There are many more fun ways to make 2D things into 3D than by putting on a silly pair of glasses and sitting in a darkened room, getting a headache and motion sickness. Foldify is one of them. It’s a new iPad app from a Polish developer called Pixle and it helps you turn a flat piece of paper into a 3D paper toy in a remarkably simple, and beautifully presented, way.
When you first launch the app you’re taken on a step-by-step journey through the various screens and function of the app. It a takes about a minute and by the time you’re done you’ll know everything you need to start making your own models. Once the tutorial is done you’re dropped into the ‘My Foldify’ screen showing an example of each of the ten paper templates it come preloaded with. You can chose to edit one of them directly or get a blank template by tapping the big plus button. Either way, you then jump straight into the fun stuff – creating your toy.
The editing screen is a real joy to use, and very well designed. The left third of the screen shows a 3D render of you model that you can rotate by swiping. The right two-thirds show you the model as it will be printed out, with all of the faces visible, and responds to the the now standard two-finger panning, zooming and rotating gestures. A simple, minimal toolbar sits at the top, with a pencil, paintbrush, eraser, color picker and stamp tools. Here’s the really clever bit – whatever you create on the template is shown in real-time on the 3D rendered model, making it really simple to create a fabulous model and be sure that everything will line up when you print it out (either by AirPrint or emailing a PDF) and assemble it later.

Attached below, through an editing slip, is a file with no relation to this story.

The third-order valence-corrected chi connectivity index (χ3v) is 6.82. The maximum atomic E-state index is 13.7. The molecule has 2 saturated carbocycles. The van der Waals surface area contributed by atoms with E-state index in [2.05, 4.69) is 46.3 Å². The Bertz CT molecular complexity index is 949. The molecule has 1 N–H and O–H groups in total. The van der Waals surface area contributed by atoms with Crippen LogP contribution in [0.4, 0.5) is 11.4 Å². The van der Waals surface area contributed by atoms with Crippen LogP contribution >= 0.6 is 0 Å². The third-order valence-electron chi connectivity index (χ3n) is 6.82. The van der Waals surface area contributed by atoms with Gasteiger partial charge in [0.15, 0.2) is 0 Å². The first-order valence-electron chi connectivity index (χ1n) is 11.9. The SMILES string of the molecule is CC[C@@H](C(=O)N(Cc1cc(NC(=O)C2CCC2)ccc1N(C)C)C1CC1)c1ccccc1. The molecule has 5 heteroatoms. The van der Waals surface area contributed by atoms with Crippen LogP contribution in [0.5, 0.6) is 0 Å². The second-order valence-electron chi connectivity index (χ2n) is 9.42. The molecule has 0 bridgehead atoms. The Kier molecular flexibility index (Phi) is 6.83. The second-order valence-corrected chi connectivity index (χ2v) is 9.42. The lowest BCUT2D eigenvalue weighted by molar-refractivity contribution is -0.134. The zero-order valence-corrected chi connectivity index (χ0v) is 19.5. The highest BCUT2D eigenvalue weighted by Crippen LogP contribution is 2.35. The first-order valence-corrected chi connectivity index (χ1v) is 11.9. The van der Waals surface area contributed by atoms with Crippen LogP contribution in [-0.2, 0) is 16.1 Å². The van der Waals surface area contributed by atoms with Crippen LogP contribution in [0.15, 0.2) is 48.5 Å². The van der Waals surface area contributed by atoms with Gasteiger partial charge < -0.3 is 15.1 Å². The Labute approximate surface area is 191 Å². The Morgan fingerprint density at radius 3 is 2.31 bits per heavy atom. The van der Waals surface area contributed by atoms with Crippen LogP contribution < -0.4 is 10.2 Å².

The stamp tool is full of pre-drawn elements such as face and body parts, car and house features, fruits and leaves, as well as regular patterns (including some Minecraft-esque ones). You can scale and rotate them with the same two finger gestures, although I found it much easier to do this with two index fingers rather than the more usual index/thumb or index/middle combo. Additional themes are available for in-app purchase from the ‘Extras’ tab on the main menu, and there’s also a free set of Christmas ones at the moment. The colour wheel is straightforward to use and has 21 easily changeable presets. The pencil, brush and eraser tools take a bit of getting used as they don’t come with variable sizes. To change the thickness of the stroke, you zoom the template in and out, thereby changing the relative size of the stroke. The developer’s thinking behind this is that you’re always drawing with the same sized finger, so trying to use a thin stroke just means that your finger is obscuring what you’re drawing anyway.
These days, an app’s not an app without a community behind it and Foldify is no exception. An ‘Online’ tab on the main menu takes you to a gallery full of other users renditions of Stormtroopers, Homers, Hulks, Vaders and even a Steve Jobs. You can ‘like’ them and print them all out directly, but not add them to you library or edit them at all. If you sign up, either directly or via Twitter or Facebook, you can upload your own creations to the gallery for everyone to enjoy.
Once you’ve printed out your templates, it’s simple to cut, fold and glue them together. The ten included templates – featuring people, boxes, houses, shapes and vehicles – are simple enough for kids to be able to handle. We have the excellent Papertoy Monsters book here, and it’s great fun, but far too complicated for a six year old to do without a lot of help. I’m sure that future updates to Foldify will add more complex models, but for now it’s a great, fun app to enjoy with the offspring and get them started with papercraft.
Foldify is currently available at the special launch price of $1.99 on the App Store